Raid Leader Review


Raid Leader
Developer: Crescent Moon Games/ Red Zebra Games
Publisher: Crescent Moon Games
Platform: iPhone(Reviewed)/ iPad
Release: 9/2/12
Price: $0.99 – Available Here


You’re on a train home, eagerly waiting until you can sit down and play through hours of your favourite MMO or RPG. Your legs begin to shake, your hands start to twitch – all you can do is attempt to plan out attacks in your head. That is, until you reach down to your pocket and realize that you’ve recently purchased the latest iOS game from Crescent Moon Games and Red Zebra Games – Raid Leader. Raid Leader allows MMO/RPG fans a little taste of their favourite titles, not by creating a full length game with immersive story, but by taking elements of the genres and creating a unique strategy game ideal for gaming veterans wishing to practice their skills, or new comers willing to learn the ropes before taking the deep plunge into massive online worlds.


It’s easy to interpret the story of Raid Leader either non-existent or ‘three heroes quest to rid Eldentir of evil. In doing so, one cuts the title completely short and is at risk of devaluing the 99-cent title for what it is – categorising it a casualisation of ‘hardcore’ game mechanics. The story is essentially the latter, the quest to rid the land of evil – told primarily through a few stills and text blurbs when the game is started. Yet, by keeping the story concise the developers have allowed for the story to be spoiled by cheesy story elements or predictable plot twists. Rather, it’s possible to just appreciate the title as a quest for self-improvement – which is what the game itself can be seen as. Giving players the option to replay levels and earn coins, to upgrade attacks, to try out numerous strategic plans, a long and arduous tale of progress is told. The story is pushed forward again by the visual style of map – moving from light to dark and a start to finish – ending with the victory of both the heroes and the players.


Raid Leader gives players control over three characters, a knight, a hunter and a priest. Each character will need to strategically utilise their unique skills in order to defeat a string of enemies. The majority of enemies appear in boss battles, spread across the land of Eldentir, with the odd exception of survival-based levels. The control system is highly intuitive, comprising of click and drag controls to move characters and a simple tap to unleash special attacks. Characters will automatically attack the enemy (or heal allies) they are targeted on, and it is up to the player to strategically move their characters away from danger or use special attacks, which will take different amounts of time to recharge. The upgrade system is a little watered down, with very few upgrades available for special attacks and not the widest range of attacks to purchase with in-game currency as there could be. The lack of character leveling up may also be a bit of a sting for RPG fans too. Yet, the basic essence is still alive and well – and utilised amazingly. Boss battles can go on for five minutes – five minutes of unleashing magic, healing allies, dodging attacks, setting off traps and hopefully claiming victory in the final seconds.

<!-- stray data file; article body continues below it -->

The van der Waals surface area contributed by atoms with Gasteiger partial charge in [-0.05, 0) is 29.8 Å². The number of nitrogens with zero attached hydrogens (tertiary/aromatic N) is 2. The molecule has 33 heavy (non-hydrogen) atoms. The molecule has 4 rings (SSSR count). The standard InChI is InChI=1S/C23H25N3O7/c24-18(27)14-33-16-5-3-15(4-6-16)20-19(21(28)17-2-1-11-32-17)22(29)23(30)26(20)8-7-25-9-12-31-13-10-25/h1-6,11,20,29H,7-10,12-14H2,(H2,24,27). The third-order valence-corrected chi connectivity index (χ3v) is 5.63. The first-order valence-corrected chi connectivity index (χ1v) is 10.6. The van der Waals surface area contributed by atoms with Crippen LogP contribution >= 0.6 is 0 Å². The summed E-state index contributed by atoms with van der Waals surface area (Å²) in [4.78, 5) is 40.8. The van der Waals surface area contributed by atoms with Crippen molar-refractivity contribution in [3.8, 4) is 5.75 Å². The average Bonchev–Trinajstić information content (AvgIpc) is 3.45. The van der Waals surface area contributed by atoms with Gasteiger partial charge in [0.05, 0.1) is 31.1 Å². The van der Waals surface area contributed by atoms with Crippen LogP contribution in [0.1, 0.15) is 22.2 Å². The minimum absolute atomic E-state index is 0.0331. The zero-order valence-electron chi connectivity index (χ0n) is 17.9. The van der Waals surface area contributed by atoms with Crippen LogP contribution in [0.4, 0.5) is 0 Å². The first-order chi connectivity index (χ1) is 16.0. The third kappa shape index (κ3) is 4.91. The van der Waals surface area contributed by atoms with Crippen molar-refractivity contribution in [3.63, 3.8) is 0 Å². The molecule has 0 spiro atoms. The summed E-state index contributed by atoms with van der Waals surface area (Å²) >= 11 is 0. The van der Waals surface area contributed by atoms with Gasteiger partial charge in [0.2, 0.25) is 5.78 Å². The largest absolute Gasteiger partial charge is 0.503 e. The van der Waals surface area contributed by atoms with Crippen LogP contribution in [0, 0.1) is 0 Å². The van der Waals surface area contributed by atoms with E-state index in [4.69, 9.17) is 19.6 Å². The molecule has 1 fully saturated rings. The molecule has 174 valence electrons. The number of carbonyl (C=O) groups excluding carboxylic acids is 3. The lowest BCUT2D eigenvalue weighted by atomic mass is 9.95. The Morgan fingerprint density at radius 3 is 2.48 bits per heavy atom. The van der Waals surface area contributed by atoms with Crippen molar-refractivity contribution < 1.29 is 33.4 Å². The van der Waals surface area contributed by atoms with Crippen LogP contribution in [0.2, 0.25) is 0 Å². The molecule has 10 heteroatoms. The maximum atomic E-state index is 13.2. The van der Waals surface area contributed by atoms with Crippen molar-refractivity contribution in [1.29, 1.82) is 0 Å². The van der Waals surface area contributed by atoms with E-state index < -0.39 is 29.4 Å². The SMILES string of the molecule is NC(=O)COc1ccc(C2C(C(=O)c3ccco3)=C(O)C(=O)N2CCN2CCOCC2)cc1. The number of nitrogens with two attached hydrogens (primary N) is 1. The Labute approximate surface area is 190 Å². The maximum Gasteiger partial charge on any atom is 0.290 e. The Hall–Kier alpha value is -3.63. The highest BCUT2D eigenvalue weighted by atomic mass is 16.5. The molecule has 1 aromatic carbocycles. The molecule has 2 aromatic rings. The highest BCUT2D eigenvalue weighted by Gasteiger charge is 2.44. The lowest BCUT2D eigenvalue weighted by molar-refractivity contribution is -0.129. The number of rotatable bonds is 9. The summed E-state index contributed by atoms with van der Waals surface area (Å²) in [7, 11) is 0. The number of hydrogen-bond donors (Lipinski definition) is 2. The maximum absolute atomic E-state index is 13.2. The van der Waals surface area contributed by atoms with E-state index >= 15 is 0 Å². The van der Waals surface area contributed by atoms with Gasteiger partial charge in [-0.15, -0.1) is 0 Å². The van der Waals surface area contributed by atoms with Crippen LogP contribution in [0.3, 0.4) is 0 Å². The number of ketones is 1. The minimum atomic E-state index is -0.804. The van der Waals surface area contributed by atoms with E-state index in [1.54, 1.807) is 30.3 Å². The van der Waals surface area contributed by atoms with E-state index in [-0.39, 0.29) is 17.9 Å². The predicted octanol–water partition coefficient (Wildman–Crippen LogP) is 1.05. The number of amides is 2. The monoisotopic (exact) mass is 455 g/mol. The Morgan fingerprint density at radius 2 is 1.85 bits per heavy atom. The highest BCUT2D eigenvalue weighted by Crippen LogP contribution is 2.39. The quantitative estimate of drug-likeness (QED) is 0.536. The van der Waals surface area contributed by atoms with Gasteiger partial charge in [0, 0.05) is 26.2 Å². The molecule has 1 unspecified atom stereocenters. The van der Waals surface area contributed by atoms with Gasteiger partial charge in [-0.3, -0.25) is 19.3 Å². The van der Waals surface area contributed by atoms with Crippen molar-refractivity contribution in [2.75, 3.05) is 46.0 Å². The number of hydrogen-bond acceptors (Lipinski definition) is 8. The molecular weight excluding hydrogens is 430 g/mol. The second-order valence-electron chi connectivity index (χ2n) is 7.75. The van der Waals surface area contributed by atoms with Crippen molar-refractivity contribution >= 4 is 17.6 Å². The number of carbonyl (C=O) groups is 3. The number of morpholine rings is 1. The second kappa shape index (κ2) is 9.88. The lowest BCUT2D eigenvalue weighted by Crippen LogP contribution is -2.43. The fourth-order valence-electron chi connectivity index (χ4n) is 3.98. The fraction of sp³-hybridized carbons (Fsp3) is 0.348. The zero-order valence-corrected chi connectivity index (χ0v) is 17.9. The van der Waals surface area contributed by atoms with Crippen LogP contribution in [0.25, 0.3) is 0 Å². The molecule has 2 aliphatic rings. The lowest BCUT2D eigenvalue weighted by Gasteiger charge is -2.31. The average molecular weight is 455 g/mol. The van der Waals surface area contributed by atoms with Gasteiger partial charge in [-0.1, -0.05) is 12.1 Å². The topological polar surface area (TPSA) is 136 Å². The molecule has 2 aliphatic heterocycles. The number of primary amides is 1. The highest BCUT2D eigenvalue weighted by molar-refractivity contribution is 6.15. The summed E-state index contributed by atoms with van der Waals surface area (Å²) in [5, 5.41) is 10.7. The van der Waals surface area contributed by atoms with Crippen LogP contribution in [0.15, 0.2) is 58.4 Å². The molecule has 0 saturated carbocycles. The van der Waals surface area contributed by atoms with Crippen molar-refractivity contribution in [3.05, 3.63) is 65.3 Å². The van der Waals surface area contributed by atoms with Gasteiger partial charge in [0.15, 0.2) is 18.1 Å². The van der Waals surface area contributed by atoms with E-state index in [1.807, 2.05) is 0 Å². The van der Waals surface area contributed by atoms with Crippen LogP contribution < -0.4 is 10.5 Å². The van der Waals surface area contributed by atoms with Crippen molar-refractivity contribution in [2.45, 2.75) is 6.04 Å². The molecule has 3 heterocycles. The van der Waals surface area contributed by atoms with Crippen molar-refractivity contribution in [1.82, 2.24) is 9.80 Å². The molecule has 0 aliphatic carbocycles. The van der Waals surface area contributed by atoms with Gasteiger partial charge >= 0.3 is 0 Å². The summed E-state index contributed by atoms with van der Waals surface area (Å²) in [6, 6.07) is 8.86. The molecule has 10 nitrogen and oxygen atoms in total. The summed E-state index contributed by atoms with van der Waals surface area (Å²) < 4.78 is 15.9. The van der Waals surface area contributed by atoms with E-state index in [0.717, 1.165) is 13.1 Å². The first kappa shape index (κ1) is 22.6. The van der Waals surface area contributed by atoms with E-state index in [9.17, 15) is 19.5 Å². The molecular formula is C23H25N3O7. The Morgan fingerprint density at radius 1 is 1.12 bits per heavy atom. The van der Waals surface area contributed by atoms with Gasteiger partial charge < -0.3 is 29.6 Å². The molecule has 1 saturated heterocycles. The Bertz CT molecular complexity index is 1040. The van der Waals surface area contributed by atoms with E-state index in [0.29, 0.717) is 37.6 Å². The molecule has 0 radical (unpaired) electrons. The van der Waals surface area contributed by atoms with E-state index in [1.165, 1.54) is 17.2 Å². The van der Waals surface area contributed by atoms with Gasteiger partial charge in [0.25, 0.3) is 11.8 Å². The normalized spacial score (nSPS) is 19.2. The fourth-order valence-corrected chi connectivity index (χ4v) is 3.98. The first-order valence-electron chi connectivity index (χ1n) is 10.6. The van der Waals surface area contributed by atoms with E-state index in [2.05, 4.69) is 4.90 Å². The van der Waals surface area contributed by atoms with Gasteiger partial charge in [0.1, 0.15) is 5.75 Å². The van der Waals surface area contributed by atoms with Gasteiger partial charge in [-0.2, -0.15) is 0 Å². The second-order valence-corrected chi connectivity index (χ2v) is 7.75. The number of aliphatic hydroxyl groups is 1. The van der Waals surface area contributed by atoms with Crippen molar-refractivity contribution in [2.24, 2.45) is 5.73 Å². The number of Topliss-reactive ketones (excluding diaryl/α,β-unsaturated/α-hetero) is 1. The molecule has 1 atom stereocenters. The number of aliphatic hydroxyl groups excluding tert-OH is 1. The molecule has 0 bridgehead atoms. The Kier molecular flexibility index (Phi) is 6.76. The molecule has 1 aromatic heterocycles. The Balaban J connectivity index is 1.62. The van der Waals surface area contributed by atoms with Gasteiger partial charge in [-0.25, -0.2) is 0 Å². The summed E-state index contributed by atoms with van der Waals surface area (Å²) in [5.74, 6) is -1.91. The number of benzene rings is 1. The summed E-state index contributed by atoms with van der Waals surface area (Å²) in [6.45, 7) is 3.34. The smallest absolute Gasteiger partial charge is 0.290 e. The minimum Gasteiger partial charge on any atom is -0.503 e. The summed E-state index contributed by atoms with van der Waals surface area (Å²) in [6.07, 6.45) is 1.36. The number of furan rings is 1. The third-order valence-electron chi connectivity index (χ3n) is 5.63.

Visuals and Audio

The graphics are an odd little mix. When the game is opened players are greeted with a cartoony and friendly trio – the heroes. Immediately after, the world map appears, with a similar rendering of colours. But the graphics portray a much more serious game. There are animated clouds that float across the land of Eldentir that give it that extra little touch of an enclosed world. Once entering a boss battle/level, the world transforms into 3D – with the characters all able to roam around a small area. The heroes loose their cartoon-like appearance and take on a more serious form, which is a good thing too has some of the enemies look rather menacing. The original character design, especially for the enemies is particularly well done – especially considering the wide range in enemies there are to encounter throughout the game. The only thing that isn’t progressive through out the game is the audio. The soundtrack is the same for each level and the menu, and the sound effects don’t vary much between enemies or special attacks. However, I’m willing to overlook the repetitiveness because of the fact that the audio fits perfectly – I didn’t even notice the reuse of background music until I had to actually think about it.


Whether you’re a veteran MMO or RPG player, or new to the genre and wanting to introduce yourself to some of the mechanics – Raid Leader is the game for you. Scrap that, if you have an iOS device and want an excellent game, Raid Leader is the game for you. The interesting combination of game mechanics to create an entertaining and strategic string of boss battles will keep you tapping away for hours – even revisiting older levels just for the fun of it or to gain experience points. The graphics are progressive and look fantastic of both the iPhone and iPad – and with a universal application Apple fans are sure to reap the benefits of this well designed title. Whether you’re a gaming veteran or new to videogaming, especially MMO’s or RPG’s, this is an iOS title not to be missed.


I am a current media student with a focus on video game research.

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